Wednesday, May 14, 2003
Some Good News
She who served so well, so long honored
Jeanette Scott walks about half a mile to school every day. Along the way, she chats with 5, 6-, and 7 year-old students about school work, not talking out of turn, how kids should behave, how to listen to their teachers.
But she is not 5, 6 or 7 years old. She is 94. And she is usually on her way to South Avondale Elementary School, where she has been a volunteer for 10 years.
"A lot of people don't have the patience to work with tots, but I do," she once said while tutoring 3- to 5-year-olds at the Kidd Kids Christian Academy, West End, through the Foster Grandparent Program.
Scott will have a few plaudits thrown her way from 10 a.m. to 5 p.m. Saturday at the school during African-American Senior Day.
She will be inducted into the Council of Elders along with Donald and Marian Spencer, longtime civil rights leaders of Avondale, and Edgar Pillow, a community activist in College Hill.
Scott can trace her work with kids back 88 years when she earned 20 cents a day helping with baby-sitting chores. Trained as a licensed practical nurse, she said she retired in 1969 from nursing to become a foster parent to a 4-day-old baby.
Jeanette Scott, 94, tutors Jason Cornelius, 4, at the Kidd Kid's Christian Academy where she volunteers.|
(Enquirer file photo)
| ZOOM |
The induction ceremony is held in honor of Older Americans Month during May.
"On this day, we will celebrate the legacy of the African-American senior, giving them the honor that is due them, as well as providing them with information regarding services that are available to them," said Michelle Graves, co-chair of the event.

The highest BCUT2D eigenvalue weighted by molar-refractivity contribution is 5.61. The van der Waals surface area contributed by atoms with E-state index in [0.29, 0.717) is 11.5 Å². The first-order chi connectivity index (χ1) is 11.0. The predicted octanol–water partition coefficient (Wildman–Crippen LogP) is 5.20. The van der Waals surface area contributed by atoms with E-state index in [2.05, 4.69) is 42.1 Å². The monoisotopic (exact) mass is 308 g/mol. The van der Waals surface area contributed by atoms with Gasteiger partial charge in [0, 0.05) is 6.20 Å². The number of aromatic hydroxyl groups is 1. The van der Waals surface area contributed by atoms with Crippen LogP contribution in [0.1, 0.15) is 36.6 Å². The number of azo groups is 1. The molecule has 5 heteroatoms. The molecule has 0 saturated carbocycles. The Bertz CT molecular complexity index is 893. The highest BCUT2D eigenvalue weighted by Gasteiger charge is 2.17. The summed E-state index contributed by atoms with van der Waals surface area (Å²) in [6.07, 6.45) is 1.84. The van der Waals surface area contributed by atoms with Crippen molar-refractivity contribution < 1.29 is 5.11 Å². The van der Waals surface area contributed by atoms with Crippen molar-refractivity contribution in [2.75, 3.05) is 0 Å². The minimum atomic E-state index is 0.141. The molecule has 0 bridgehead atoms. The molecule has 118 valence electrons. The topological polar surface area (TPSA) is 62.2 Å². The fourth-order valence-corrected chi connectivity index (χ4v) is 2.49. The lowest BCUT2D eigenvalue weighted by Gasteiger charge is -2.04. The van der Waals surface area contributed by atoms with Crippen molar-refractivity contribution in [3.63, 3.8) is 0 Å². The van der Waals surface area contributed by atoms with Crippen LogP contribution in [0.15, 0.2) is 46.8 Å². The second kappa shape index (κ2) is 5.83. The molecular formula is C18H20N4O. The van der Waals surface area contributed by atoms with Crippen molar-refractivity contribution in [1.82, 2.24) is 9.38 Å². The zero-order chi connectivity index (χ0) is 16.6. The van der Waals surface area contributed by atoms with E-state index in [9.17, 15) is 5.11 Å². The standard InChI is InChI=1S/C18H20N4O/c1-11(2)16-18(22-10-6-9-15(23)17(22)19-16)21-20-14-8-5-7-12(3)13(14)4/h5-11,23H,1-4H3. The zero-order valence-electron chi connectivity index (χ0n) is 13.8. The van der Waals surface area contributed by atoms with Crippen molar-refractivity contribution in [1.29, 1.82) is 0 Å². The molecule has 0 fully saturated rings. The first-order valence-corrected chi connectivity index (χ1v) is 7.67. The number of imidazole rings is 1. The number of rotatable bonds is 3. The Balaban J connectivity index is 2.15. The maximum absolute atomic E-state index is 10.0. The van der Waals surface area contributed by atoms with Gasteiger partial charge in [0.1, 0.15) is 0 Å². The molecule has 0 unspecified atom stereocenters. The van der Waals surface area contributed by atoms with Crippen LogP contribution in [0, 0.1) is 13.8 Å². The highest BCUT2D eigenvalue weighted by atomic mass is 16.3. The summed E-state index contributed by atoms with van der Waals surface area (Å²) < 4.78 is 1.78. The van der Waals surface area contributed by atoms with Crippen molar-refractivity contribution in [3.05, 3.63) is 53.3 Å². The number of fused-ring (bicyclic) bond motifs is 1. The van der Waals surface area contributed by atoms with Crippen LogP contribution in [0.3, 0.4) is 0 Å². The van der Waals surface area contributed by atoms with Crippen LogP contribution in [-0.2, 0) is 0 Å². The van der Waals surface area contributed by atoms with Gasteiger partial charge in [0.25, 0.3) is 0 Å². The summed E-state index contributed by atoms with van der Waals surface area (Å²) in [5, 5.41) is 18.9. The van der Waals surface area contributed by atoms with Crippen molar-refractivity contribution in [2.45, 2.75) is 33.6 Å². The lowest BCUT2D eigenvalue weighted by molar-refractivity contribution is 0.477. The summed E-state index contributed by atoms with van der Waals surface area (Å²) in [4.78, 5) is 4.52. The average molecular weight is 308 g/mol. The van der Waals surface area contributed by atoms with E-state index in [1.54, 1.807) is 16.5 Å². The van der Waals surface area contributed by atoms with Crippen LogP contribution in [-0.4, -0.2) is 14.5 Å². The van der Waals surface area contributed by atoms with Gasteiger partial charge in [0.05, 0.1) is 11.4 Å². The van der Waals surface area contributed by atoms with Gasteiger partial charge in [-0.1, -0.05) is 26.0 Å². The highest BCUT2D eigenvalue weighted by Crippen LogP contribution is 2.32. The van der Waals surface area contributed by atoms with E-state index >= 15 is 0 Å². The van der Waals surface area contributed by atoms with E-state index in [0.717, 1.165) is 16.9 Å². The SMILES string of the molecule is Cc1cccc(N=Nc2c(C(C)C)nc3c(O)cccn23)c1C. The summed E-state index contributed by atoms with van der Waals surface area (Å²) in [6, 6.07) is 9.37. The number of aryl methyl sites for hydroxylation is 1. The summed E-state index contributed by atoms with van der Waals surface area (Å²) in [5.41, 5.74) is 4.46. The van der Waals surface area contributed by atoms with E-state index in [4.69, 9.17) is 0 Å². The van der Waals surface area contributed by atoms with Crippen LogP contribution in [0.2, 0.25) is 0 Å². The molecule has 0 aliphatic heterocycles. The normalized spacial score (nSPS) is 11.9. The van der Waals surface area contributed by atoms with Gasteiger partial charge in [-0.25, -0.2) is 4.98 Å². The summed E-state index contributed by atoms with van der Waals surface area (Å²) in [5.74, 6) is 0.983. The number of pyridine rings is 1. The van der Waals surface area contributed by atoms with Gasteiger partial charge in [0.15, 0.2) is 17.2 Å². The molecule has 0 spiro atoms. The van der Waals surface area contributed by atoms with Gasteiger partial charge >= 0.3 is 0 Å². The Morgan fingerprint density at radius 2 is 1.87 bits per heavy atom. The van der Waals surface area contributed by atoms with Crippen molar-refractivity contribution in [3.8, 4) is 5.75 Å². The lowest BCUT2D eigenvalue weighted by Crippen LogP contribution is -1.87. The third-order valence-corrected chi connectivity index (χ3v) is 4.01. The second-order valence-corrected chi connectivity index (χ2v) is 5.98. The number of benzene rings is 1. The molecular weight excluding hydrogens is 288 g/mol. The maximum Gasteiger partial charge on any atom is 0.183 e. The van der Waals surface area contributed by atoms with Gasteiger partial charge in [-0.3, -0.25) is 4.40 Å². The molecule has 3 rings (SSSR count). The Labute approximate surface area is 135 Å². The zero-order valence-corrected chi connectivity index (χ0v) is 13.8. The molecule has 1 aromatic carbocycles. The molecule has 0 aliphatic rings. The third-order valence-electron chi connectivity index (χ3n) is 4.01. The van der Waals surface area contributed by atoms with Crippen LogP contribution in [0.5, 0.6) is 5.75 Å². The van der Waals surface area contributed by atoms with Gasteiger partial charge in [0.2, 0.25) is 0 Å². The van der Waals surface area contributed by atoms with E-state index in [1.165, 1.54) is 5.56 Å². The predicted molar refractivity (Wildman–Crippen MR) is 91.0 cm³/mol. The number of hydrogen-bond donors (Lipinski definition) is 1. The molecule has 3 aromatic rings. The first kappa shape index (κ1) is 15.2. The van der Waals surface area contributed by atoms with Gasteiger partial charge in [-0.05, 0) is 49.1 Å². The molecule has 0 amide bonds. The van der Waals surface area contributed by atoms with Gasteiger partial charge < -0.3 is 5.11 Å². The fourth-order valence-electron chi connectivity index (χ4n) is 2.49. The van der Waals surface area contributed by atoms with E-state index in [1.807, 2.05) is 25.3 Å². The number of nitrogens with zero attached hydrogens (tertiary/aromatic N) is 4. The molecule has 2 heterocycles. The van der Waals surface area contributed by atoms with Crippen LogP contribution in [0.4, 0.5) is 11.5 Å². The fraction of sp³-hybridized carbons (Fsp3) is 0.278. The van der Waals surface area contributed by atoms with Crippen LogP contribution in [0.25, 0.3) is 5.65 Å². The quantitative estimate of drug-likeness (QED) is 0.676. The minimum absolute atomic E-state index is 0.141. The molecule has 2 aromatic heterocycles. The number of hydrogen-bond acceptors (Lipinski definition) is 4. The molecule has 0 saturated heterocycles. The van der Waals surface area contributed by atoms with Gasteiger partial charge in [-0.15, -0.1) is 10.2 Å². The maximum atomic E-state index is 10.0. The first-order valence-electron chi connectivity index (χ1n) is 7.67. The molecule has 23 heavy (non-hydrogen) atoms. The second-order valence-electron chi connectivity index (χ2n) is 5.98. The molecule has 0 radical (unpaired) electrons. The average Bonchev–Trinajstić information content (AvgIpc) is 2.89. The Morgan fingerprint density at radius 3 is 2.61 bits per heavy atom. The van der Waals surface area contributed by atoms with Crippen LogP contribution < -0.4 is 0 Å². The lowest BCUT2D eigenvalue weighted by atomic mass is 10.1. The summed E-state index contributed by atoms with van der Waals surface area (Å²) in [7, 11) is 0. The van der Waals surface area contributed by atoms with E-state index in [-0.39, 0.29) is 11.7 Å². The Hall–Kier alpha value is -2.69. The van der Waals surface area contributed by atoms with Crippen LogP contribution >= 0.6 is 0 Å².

The program is sponsored by SO-ACT (Serving Older Adults Through Changing Times), SeniorSpirit live radio show WDBZ-FM (1230 ) and the Urban League of Greater Cincinnati.
For more information, call 641-0407.
A $25,000 grant from the Fifth Third Foundation to the Lincoln Crawford Nursing and Rehabilitation Center for Elderly African-Americans adds pieces to the dream of a Union soldier.
The history of the center can be traced to John Crawford, a soldier who escaped from a Confederate prison in Virginia with the help of slaves.
In Crawford's will he stated that his College Hillfarm be used as a home for elderly black men.
The home merged with the Lincoln Avenue Home for Aged Women in the 1970s becoming the Lincoln Avenue & Crawford's Home for the Aged.
It is now owned by the Wesley Services Organization.
As the Ladyhawks, Cincinnati's women's soccer team, kicks of their season Saturday, the team will donate a dollar from every ticket sold to breast cancer research. The game is at 7:30 p.m. at Lakota West High School, 8940 Union Centre Blvd., West Chester.
Allen Howard's "Some Good News'' column runs Sunday-Friday. If you have suggestions about outstanding achievements, or people who are uplifting to the Tristate, let him know at 768-8362, at email@example.com or by fax at 768-8340.
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